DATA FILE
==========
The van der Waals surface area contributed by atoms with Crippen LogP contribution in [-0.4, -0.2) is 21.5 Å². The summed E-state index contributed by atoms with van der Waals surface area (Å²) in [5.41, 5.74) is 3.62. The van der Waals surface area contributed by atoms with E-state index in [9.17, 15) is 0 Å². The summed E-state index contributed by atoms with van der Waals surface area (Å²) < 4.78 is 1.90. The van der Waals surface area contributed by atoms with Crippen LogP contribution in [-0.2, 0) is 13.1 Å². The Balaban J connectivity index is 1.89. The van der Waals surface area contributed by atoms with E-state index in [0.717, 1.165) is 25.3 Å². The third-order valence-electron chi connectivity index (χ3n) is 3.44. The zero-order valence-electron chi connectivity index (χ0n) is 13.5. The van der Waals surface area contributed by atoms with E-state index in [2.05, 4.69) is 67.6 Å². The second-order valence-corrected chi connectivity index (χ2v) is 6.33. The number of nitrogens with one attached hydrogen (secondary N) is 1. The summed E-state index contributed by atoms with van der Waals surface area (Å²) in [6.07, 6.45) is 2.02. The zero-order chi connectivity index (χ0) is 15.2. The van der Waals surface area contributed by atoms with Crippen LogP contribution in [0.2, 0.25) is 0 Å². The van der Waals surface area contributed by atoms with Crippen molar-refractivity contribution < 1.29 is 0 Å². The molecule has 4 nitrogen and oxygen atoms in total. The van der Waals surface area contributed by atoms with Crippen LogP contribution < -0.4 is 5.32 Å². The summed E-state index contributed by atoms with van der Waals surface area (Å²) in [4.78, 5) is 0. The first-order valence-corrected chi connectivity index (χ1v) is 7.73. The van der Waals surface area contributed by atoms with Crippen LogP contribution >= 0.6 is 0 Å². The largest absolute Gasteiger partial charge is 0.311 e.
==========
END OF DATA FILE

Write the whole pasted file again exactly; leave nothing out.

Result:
The van der Waals surface area contributed by atoms with Crippen LogP contribution in [-0.4, -0.2) is 21.5 Å². The summed E-state index contributed by atoms with van der Waals surface area (Å²) in [5.41, 5.74) is 3.62. The van der Waals surface area contributed by atoms with E-state index in [9.17, 15) is 0 Å². The summed E-state index contributed by atoms with van der Waals surface area (Å²) < 4.78 is 1.90. The van der Waals surface area contributed by atoms with Crippen LogP contribution in [-0.2, 0) is 13.1 Å². The Balaban J connectivity index is 1.89. The van der Waals surface area contributed by atoms with E-state index in [0.717, 1.165) is 25.3 Å². The third-order valence-electron chi connectivity index (χ3n) is 3.44. The zero-order valence-electron chi connectivity index (χ0n) is 13.5. The van der Waals surface area contributed by atoms with E-state index in [2.05, 4.69) is 67.6 Å². The second-order valence-corrected chi connectivity index (χ2v) is 6.33. The number of nitrogens with one attached hydrogen (secondary N) is 1. The summed E-state index contributed by atoms with van der Waals surface area (Å²) in [6.07, 6.45) is 2.02. The zero-order chi connectivity index (χ0) is 15.2. The van der Waals surface area contributed by atoms with Crippen LogP contribution in [0.2, 0.25) is 0 Å². The van der Waals surface area contributed by atoms with Crippen molar-refractivity contribution < 1.29 is 0 Å². The molecule has 4 nitrogen and oxygen atoms in total. The van der Waals surface area contributed by atoms with Crippen LogP contribution < -0.4 is 5.32 Å². The summed E-state index contributed by atoms with van der Waals surface area (Å²) in [4.78, 5) is 0. The first-order valence-corrected chi connectivity index (χ1v) is 7.73. The van der Waals surface area contributed by atoms with Crippen LogP contribution >= 0.6 is 0 Å². The largest absolute Gasteiger partial charge is 0.311 e.